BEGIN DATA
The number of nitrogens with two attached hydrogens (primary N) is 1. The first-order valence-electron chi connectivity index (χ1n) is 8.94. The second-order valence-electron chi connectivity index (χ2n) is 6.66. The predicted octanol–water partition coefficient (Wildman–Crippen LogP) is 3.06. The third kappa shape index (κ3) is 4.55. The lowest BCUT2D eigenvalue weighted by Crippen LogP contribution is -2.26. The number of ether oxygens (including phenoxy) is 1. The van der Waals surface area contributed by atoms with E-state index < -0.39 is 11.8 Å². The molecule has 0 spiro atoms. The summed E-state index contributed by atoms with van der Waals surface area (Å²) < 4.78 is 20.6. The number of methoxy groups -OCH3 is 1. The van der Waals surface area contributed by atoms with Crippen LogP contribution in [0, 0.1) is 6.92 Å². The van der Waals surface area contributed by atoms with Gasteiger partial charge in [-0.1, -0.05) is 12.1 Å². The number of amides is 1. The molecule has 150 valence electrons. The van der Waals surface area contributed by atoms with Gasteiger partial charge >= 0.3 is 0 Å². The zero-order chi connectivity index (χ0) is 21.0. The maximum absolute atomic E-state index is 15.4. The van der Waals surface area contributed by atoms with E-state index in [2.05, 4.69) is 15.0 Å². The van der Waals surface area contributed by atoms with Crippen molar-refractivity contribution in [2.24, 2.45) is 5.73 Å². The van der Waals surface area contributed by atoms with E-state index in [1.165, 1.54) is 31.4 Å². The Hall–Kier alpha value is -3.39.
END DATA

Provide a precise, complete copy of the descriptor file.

The number of nitrogens with two attached hydrogens (primary N) is 1. The first-order valence-electron chi connectivity index (χ1n) is 8.94. The second-order valence-electron chi connectivity index (χ2n) is 6.66. The predicted octanol–water partition coefficient (Wildman–Crippen LogP) is 3.06. The third kappa shape index (κ3) is 4.55. The lowest BCUT2D eigenvalue weighted by Crippen LogP contribution is -2.26. The number of ether oxygens (including phenoxy) is 1. The van der Waals surface area contributed by atoms with E-state index < -0.39 is 11.8 Å². The molecule has 0 spiro atoms. The summed E-state index contributed by atoms with van der Waals surface area (Å²) < 4.78 is 20.6. The number of methoxy groups -OCH3 is 1. The van der Waals surface area contributed by atoms with Crippen LogP contribution in [0, 0.1) is 6.92 Å². The van der Waals surface area contributed by atoms with Gasteiger partial charge in [-0.1, -0.05) is 12.1 Å². The number of amides is 1. The molecule has 150 valence electrons. The van der Waals surface area contributed by atoms with Gasteiger partial charge >= 0.3 is 0 Å². The zero-order chi connectivity index (χ0) is 21.0. The maximum absolute atomic E-state index is 15.4. The van der Waals surface area contributed by atoms with E-state index in [2.05, 4.69) is 15.0 Å². The van der Waals surface area contributed by atoms with Crippen molar-refractivity contribution in [2.24, 2.45) is 5.73 Å². The van der Waals surface area contributed by atoms with E-state index in [1.165, 1.54) is 31.4 Å². The Hall–Kier alpha value is -3.39.